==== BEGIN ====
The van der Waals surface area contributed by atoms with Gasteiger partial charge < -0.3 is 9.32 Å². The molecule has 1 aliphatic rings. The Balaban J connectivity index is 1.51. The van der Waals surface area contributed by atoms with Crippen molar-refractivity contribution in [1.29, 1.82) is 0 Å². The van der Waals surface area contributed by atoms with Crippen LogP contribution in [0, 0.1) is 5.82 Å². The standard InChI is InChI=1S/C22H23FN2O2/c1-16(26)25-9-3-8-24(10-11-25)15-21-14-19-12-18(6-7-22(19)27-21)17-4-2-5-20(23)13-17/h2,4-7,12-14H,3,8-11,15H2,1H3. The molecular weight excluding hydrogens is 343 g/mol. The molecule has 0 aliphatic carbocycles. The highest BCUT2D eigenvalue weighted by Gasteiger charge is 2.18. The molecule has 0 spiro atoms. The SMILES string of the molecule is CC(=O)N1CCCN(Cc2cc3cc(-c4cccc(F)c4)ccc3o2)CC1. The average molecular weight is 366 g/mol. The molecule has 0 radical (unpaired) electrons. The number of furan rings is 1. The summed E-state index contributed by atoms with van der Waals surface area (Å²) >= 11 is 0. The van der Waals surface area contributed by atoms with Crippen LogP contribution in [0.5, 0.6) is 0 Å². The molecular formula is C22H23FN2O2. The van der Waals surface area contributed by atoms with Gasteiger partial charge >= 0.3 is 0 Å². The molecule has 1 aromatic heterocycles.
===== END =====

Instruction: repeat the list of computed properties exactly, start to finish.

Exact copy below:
The van der Waals surface area contributed by atoms with Gasteiger partial charge < -0.3 is 9.32 Å². The molecule has 1 aliphatic rings. The Balaban J connectivity index is 1.51. The van der Waals surface area contributed by atoms with Crippen molar-refractivity contribution in [1.29, 1.82) is 0 Å². The van der Waals surface area contributed by atoms with Crippen LogP contribution in [0, 0.1) is 5.82 Å². The standard InChI is InChI=1S/C22H23FN2O2/c1-16(26)25-9-3-8-24(10-11-25)15-21-14-19-12-18(6-7-22(19)27-21)17-4-2-5-20(23)13-17/h2,4-7,12-14H,3,8-11,15H2,1H3. The molecular weight excluding hydrogens is 343 g/mol. The molecule has 0 aliphatic carbocycles. The highest BCUT2D eigenvalue weighted by Gasteiger charge is 2.18. The molecule has 0 spiro atoms. The SMILES string of the molecule is CC(=O)N1CCCN(Cc2cc3cc(-c4cccc(F)c4)ccc3o2)CC1. The average molecular weight is 366 g/mol. The molecule has 0 radical (unpaired) electrons. The number of furan rings is 1. The summed E-state index contributed by atoms with van der Waals surface area (Å²) >= 11 is 0. The van der Waals surface area contributed by atoms with Crippen LogP contribution in [0.5, 0.6) is 0 Å². The molecular formula is C22H23FN2O2. The van der Waals surface area contributed by atoms with Gasteiger partial charge >= 0.3 is 0 Å². The molecule has 1 aromatic heterocycles.